In line with plans for a lunar space station, Canadian technologies in collaboration with NASA are set to land a lunar rover on the Moon's polar surface in the next five years, says Science Minister, François-Philippe Champagne.
Canadians Conquering the Moon
The Canadian Space Agency announces an unmanned robotic vehicle to gather imagery and measurements on the cratered lunar surface. The agency expresses that the venture is in hopes of expanding and showcases Canadian entrepreneurs and scientists. The Science Minister says that Canadians will play a vital role in the competitive and innovative global supply chain of the new space economy.
In concert with NASA, the Canadian lunar mission hopes to have the rover survive through an entire lunar light, which experts say lasts for roughly two weeks and can present major technological challenges because of the extreme darkness and cold.
Lisa Campbell, president of the Canadian Space Agency, says that a request for proposals on the rover's design and development will be put up in the coming months.
New Space Stations and Lunar Exploration
David Saint-Jacques, a Canadian astronaut, sporting his flight suit, was present during the virtual announcement and is slated to be one of the four Canadians to be the first to travel to the moon within the next few years.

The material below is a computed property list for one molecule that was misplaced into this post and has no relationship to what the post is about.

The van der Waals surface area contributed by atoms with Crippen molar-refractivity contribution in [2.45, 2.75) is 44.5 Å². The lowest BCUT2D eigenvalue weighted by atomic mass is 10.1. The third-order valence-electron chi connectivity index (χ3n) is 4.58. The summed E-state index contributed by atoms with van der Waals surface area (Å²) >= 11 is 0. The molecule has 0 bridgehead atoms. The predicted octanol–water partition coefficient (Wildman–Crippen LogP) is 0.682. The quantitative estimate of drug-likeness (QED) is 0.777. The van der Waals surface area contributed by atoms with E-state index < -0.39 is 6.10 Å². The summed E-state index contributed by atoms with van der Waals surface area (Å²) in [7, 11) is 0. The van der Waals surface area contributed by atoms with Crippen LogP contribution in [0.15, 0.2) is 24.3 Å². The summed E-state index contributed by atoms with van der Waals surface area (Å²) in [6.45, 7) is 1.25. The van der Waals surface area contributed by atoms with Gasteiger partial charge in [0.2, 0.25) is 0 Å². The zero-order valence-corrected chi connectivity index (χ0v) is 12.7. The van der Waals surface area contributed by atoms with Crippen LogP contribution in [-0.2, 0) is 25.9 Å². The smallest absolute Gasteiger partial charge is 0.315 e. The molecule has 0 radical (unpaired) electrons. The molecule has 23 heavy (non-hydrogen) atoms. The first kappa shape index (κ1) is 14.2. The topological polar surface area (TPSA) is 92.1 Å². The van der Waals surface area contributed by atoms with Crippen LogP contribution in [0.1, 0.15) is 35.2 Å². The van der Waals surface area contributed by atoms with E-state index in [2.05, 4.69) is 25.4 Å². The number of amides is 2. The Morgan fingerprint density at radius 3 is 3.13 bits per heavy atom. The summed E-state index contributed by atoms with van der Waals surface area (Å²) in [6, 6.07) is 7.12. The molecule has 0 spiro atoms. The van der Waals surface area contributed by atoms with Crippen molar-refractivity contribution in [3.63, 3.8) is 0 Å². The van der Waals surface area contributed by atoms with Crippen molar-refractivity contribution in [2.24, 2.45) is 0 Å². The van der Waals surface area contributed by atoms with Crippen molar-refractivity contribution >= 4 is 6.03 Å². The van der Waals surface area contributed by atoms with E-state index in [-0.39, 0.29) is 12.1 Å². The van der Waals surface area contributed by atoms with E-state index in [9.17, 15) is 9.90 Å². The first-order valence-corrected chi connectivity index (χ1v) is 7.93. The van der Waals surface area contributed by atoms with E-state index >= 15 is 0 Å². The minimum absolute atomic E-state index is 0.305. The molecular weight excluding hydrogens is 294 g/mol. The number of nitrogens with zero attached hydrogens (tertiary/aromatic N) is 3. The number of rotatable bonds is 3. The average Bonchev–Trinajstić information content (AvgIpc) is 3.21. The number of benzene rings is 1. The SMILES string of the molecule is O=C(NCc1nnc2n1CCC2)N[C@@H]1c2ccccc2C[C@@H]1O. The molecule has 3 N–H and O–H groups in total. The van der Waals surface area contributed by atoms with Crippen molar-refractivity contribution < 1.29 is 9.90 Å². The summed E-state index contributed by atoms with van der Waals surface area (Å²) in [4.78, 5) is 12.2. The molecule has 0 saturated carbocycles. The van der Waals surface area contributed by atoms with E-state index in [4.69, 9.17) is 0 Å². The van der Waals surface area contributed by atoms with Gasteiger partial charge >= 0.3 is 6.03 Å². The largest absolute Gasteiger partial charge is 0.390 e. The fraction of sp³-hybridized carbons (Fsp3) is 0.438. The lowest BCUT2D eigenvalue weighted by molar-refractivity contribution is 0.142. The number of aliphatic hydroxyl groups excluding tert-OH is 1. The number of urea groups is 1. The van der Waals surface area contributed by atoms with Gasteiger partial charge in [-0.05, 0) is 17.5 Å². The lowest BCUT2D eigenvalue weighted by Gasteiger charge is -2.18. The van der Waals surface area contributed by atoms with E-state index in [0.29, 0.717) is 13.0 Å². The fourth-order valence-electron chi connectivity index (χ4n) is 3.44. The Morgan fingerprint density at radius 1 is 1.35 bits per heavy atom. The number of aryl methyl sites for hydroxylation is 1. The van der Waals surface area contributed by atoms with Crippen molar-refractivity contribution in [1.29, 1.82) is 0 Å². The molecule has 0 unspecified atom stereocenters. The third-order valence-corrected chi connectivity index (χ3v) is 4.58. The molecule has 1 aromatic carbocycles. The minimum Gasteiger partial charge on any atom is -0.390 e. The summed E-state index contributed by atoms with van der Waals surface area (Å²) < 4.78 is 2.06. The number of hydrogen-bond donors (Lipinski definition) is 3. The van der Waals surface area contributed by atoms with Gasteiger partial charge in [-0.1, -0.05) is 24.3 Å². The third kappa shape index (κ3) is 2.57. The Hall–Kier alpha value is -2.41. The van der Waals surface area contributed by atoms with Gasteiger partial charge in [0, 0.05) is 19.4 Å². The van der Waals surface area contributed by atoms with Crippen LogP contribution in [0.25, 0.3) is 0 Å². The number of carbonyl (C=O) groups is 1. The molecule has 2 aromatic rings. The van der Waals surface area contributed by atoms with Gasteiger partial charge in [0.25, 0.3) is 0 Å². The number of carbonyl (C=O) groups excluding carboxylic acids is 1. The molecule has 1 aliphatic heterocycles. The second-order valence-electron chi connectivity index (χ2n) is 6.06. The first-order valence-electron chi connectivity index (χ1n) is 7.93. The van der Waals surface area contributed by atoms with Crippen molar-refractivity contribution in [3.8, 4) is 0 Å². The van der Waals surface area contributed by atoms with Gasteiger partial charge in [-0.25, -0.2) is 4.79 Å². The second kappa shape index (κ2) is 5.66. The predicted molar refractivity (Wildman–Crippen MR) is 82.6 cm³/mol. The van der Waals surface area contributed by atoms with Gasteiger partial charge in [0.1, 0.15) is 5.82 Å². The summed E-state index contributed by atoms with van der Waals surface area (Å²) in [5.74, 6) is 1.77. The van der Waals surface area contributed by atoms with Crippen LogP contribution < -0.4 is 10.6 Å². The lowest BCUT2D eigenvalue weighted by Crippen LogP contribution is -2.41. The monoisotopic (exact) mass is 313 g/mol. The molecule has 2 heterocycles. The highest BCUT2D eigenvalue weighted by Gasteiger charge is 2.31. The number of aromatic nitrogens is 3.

In December of last year, a signed agreement between the Canadian government and the United States to send Canadian astronauts to the moon in an effort to establish a new space station on the lunar surface.
Newswire Canada reports an investment of $3 million in technological initiatives for lunar exploration through the Canadian Space Agency. Mission Control Space Services is set to receive $3 million for testing cutting-edge technology on the Moon's surface and lunar orbit planned for 2022. Two other Canadian companies, NGC Aerospace Ltd and Canadensys Aerospace Corporation, will demonstrate advanced technologies during the lunar missions.
At the same time, the Canadian Space Agency will be supporting numerous scientists in Canadian universities to advance understanding of the Moon's surface. $2.9 million has been allotted to develop Canadian lunar science instruments, while $4.4 million are set for advancing technologies of nano and micro rovers.
Canada's Role in Lunar Exploration
Countries from around the world are set to send humans further and further into space, well beyond the International Space Station. Roughly 400,000 kilometers from the Planet, the Moon is a critical stepping stone in humanity's quest towards Mars.
According to the Canadian Space Agency, Canada has officially announced participation in the next chapter of lunar exploration including, the Canadarm3, a smart robotic system for the Gateway project---a space station designed to orbit the moon.
In return for Canada's contribution to the Lunar Gateway, Canada will receive a range of opportunities for technology demonstration, lunar science and commercial activities, and two astronaut flights to the Moon. Likewise, a CSA astronaut is set to be part of the Artemis II missions, the first crewed mission since 1972.
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